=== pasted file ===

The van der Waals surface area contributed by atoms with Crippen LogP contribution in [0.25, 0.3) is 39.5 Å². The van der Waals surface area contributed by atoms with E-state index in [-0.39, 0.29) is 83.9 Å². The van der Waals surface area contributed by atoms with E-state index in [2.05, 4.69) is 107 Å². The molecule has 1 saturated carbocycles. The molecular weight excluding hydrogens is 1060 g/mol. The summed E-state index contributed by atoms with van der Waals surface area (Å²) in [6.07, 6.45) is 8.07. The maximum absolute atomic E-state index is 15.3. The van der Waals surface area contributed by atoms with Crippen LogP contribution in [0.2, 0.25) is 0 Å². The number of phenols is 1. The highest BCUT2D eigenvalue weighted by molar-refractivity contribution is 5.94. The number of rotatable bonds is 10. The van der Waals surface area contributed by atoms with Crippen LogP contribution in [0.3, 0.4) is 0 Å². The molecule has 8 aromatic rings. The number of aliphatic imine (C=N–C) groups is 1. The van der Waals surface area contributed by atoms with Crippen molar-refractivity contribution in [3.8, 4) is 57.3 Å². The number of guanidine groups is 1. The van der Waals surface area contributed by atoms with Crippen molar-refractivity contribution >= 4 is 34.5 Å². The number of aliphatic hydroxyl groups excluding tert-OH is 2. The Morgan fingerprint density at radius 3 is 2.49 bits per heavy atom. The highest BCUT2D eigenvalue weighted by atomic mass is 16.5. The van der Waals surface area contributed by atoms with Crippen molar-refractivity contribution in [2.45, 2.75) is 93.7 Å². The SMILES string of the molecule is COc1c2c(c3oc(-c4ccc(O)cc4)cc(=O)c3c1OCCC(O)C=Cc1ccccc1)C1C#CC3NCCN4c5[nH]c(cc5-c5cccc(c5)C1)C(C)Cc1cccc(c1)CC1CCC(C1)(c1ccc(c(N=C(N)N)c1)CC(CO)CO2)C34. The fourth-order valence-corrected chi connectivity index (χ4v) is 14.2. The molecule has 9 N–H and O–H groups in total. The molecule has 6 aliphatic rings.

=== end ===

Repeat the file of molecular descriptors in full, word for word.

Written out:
The van der Waals surface area contributed by atoms with Crippen LogP contribution in [0.25, 0.3) is 39.5 Å². The van der Waals surface area contributed by atoms with E-state index in [-0.39, 0.29) is 83.9 Å². The van der Waals surface area contributed by atoms with E-state index in [2.05, 4.69) is 107 Å². The molecule has 1 saturated carbocycles. The molecular weight excluding hydrogens is 1060 g/mol. The summed E-state index contributed by atoms with van der Waals surface area (Å²) in [6.07, 6.45) is 8.07. The maximum absolute atomic E-state index is 15.3. The van der Waals surface area contributed by atoms with Crippen LogP contribution in [0.2, 0.25) is 0 Å². The number of phenols is 1. The highest BCUT2D eigenvalue weighted by molar-refractivity contribution is 5.94. The number of rotatable bonds is 10. The van der Waals surface area contributed by atoms with Crippen LogP contribution in [0.3, 0.4) is 0 Å². The molecule has 8 aromatic rings. The number of aliphatic imine (C=N–C) groups is 1. The van der Waals surface area contributed by atoms with Crippen molar-refractivity contribution in [3.8, 4) is 57.3 Å². The number of guanidine groups is 1. The van der Waals surface area contributed by atoms with Crippen molar-refractivity contribution >= 4 is 34.5 Å². The number of aliphatic hydroxyl groups excluding tert-OH is 2. The Morgan fingerprint density at radius 3 is 2.49 bits per heavy atom. The highest BCUT2D eigenvalue weighted by atomic mass is 16.5. The van der Waals surface area contributed by atoms with Crippen molar-refractivity contribution in [2.45, 2.75) is 93.7 Å². The SMILES string of the molecule is COc1c2c(c3oc(-c4ccc(O)cc4)cc(=O)c3c1OCCC(O)C=Cc1ccccc1)C1C#CC3NCCN4c5[nH]c(cc5-c5cccc(c5)C1)C(C)Cc1cccc(c1)CC1CCC(C1)(c1ccc(c(N=C(N)N)c1)CC(CO)CO2)C34. The fourth-order valence-corrected chi connectivity index (χ4v) is 14.2. The molecule has 9 N–H and O–H groups in total. The molecule has 6 aliphatic rings.